Eat a healthy diet: A diet rich in fruits and vegetables can help provide the body with essential nutrients and reduce the risk of oral cancer.
Protect yourself from the sun: Prolonged exposure to the sun can increase the risk of lip cancer. Use a lip balm or lipstick with an SPF of 30 or higher, and wear a hat to protect your lips and face from the sun.
Get vaccinated against HPV: Certain strains of the human papillomavirus (HPV) are linked to oral cancer. Getting vaccinated against HPV can help reduce the risk of oral cancer.
Regular dental checkups: Regular dental checkups and oral cancer screenings can help detect the disease at an early stage when it is easier to treat.
It is important to note that some people who develop oral cancer may not have any of these risk factors, while others who have these risk factors may never develop the disease. However, adopting a healthy lifestyle and attending regular checkups and screenings can help reduce the risk of developing oral cancer.
How long does oral cancer take to spread
The rate at which oral cancer spreads can vary widely depending on various factors, including the tumour's location, the type and aggressiveness of cancer, and the individual's overall health. In some cases, oral cancer may grow and spread slowly over several years, while in other cases, it may progress more rapidly.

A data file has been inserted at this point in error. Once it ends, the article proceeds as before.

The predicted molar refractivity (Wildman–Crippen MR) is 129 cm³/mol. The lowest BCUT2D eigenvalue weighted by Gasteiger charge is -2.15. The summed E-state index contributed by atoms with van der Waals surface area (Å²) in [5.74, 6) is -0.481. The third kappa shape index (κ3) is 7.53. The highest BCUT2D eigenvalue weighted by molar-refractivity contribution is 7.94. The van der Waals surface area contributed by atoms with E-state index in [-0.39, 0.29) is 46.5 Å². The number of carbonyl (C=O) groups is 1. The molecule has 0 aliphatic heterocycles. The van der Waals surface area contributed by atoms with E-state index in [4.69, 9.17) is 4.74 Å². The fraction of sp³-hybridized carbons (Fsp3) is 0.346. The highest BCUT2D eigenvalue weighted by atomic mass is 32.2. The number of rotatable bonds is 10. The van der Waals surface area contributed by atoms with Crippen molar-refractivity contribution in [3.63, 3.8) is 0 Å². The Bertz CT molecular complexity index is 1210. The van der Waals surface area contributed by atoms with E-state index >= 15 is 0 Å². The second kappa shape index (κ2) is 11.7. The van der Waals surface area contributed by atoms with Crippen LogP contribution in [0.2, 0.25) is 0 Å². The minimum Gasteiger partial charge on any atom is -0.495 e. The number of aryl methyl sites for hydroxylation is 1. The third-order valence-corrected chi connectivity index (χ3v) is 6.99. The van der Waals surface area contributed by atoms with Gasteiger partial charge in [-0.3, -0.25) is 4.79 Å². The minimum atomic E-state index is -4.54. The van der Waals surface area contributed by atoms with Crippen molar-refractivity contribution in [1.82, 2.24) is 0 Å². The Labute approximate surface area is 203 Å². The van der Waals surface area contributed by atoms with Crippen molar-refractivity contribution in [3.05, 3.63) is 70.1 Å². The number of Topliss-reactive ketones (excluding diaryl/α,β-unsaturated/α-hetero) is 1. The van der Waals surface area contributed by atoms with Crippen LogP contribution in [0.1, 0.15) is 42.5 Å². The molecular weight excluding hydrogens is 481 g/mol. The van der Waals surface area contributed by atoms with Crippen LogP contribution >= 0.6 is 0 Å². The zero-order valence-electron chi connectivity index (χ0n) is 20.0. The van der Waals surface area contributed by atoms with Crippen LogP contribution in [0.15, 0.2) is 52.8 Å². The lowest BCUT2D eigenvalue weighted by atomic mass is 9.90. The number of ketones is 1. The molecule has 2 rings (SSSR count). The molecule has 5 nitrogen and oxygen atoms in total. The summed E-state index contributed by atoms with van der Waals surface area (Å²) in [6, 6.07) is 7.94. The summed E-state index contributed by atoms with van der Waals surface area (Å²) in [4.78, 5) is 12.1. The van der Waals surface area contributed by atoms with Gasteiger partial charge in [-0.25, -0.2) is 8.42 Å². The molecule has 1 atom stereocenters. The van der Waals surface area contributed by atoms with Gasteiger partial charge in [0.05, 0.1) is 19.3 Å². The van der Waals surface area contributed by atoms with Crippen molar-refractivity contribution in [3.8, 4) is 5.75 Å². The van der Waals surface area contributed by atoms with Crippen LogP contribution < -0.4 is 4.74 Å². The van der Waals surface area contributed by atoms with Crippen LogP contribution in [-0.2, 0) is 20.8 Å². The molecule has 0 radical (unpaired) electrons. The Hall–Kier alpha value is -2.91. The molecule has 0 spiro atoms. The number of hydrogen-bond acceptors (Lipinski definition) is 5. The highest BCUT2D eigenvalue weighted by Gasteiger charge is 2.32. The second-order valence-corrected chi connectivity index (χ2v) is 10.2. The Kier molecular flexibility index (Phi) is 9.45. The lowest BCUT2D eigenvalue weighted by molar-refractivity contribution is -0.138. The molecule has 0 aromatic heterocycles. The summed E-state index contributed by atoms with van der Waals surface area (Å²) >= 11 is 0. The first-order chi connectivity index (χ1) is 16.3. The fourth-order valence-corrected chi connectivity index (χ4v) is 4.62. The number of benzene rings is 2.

Is oral cancer curable if caught early
Yes, oral cancer is generally more treatable and has a better chance of being cured early. When oral cancer is detected in its early stages, it is often smaller and has not spread to nearby tissues or lymph nodes. This makes it more amenable to treatment and can increase the chances of a complete cure.
Which cancer is not curable?
Chronic myeloid leukaemia.
Chronic lymphocytic leukaemia.
Secondary bone cancer.
Secondary breast cancer.
Secondary brain tumours.
Secondary lung cancer.
Secondary liver cancer.
For several reasons, seeing a doctor for early oral cancer detection can be incredibly helpful. Early detection leads to better outcomes, and treatment is less invasive. When oral cancer is detected early, it can lead to a quicker recovery time and fewer side effects. Even if the doctor does not find any signs of cancer, getting a screening can provide peace of mind and help reduce anxiety. Doctors can provide advice on healthy lifestyle habits, such as avoiding tobacco and excessive alcohol consumption.
Overall, seeing a doctor for early oral cancer detection is important for both prevention and treatment. Regular checkups and screenings can lead to earlier detection and better outcomes, making it an important part of overall health and well-being.